• ankylosis or limitation of motion (LOM) of joint due to bony changes, and/or
  • destruction of articular cartilage.

 

2.  Degenerative Arthritis

 


Introduction

This topic contains information about degenerative arthritis, including

Change Date

January 11, 2016

III.iv.4.B.2.a.  Characteristics of Degenerative Arthritis

The following are characteristics of degenerative arthritis, also diagnosed as osteoarthritis or hypertrophic arthritis:
  • The onset generally occurs after the age of 45.
  • It has no relation to infection.
  • It is asymmetrical (more pronounced on one side of the body than the other).
  • There is limitation of movement in the late stages only.

III.iv.4.B.2.b.  Diagnostic Symptoms of Degenerative Arthritis

Diagnostic symptoms of degenerative arthritis include
  • the presence of Heberden’s nodes or calcific deposits in the terminal joints of the fingers with deformity
  • ankylosis, in rare cases
  • hyperostosis and irregular, notched articular surfaces of the joints
  • destruction of cartilage
  • bone eburnation, and
  • the formation of osteophytes.
Note:  The flexion contracture deformities and severe constitutional symptoms described under RA do not usually occur in degenerative arthritis.

III.iv.4.B.2.c.  Radiologic Changes Found in Degenerative Arthritis

The table below contains information about the radiologic changes found in degenerative arthritis.
Stage
Radiologic Changes
Early
Delicate spicules of calcium at the articular margins without
  • diminished density of bone shadow, and
  • increased density of articular of parts.
Late
  • Ridging of articular margins
  • hyperostosis
  • irregular, notched articular surfaces, and
  • ankylosis only in the spine.

III.iv.4.B.2.d.  Symptoms of Degenerative Arthritis of the Spine and Pelvic Joints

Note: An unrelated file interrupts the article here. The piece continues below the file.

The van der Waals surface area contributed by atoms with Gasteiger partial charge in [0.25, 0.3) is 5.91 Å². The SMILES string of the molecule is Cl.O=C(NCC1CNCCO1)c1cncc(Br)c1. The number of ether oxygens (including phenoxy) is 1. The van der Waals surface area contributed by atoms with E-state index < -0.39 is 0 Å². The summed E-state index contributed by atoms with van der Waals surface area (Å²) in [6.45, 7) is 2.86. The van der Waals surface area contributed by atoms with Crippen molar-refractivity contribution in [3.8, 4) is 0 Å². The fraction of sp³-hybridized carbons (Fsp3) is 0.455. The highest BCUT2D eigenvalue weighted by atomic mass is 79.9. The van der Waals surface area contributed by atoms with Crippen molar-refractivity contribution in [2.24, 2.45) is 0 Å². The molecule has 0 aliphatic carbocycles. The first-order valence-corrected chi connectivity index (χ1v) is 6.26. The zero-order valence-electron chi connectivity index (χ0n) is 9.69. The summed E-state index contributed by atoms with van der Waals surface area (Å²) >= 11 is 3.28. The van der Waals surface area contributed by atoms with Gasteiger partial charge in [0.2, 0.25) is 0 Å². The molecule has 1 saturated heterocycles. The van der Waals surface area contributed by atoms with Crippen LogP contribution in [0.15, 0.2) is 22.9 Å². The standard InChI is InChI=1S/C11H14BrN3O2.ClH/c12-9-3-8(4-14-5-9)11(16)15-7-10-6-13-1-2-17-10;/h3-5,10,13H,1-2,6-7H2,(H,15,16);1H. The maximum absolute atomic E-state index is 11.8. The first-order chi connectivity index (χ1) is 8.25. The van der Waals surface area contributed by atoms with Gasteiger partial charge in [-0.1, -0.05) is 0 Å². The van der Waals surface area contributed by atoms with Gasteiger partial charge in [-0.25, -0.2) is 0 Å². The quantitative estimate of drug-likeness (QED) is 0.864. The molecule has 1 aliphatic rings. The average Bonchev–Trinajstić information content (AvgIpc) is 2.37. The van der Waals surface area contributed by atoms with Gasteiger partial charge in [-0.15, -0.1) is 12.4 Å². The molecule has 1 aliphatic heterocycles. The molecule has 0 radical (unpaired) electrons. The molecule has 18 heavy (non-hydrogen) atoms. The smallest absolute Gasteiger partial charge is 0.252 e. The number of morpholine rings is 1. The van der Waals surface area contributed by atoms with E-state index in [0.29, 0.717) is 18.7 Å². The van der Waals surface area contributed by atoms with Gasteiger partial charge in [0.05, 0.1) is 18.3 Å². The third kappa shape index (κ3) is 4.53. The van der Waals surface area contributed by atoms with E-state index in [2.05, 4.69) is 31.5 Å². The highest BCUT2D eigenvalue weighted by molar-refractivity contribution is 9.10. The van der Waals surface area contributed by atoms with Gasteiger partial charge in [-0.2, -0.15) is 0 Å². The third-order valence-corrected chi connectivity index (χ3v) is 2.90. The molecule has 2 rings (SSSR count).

Degenerative arthritis of the spine and pelvic joints is characterized clinically by the same general characteristics as arthritis of the major joints except that
  • limitation of spine motion occurs early
  • chest expansion and costovertebral articulations are not usually affected
  • referred pain is commonly called “intercostal neuralgia” and “sciatica,” and
  • localized ankylosis may occur if spurs on bodies of vertebrae impinge.

III.iv.4.B.2.e.  Points to Consider in the Rating Decision for Degenerative and Traumatic Arthritis

Degenerative and traumatic arthritis require x-ray evidence of bone changes to substantiate the diagnosis.
Note:  In evaluating arthritis of the spine, the principles for extending service connection (SC) to joints affected by the subsequent development of degenerative arthritis (as contemplated under 38 CFR 4.71a, diagnostic code (DC) 5003), is not dependent on the choice of DC.
Example:  Veteran is service-connected (SC) for degenerative arthritis of the spine under 38 CFR 4.71a, DC 5242 and subsequently develops degenerative arthritis in the right elbow, with no intercurrent cause noted.  In this case, the principles of extending SC to joints, as contemplated in 38 CFR 4.71a, DC 5003, also apply even though the Veteran is rated under 38 CFR 4.71a, DC 5242.  Thus, SC for arthritis of the right elbow may be established.
Reference:  For more information on considering x-ray evidence when evaluating arthritis and non-specific joint pain, see

 

3.  LOM in Arthritis Cases

 


Introduction

This topic contains information on LOM due to arthritis, including

Change Date

September 23, 2016

III.iv.4.B.3.a.  Arthritis Compensable Under DCs Based on ROM

For a joint or group of joints affected by degenerative arthritis (or a condition evaluated using the arthritis criteria such as traumatic arthritis), first attempt to assign an evaluation using the DC for range of motion (ROM) of the affected joint (38 CFR 4.71a, DC 5200-series).
When the requirements for compensable LOM of a joint are met under a DC other than 38 CFR 4.71a, DC 5003, hyphenate that DC in the conclusion with a preceding “5003.”
Example:  Degenerative arthritis of the knee manifested by limitation of knee extension justifying a 10-percent evaluation under 38 CFR 4.71a, DC 5261 would use the hyphenated DC “5003-5261.”
Exception:  If other joints affected by arthritis are compensably evaluated in the same rating decision, use only the DC appropriate to these particular joints which supports the assigned evaluation and omit the modifying “5003.”

III.iv.4.B.3.b.  Joint Conditions Not Compensable Under DCs Not Based on ROM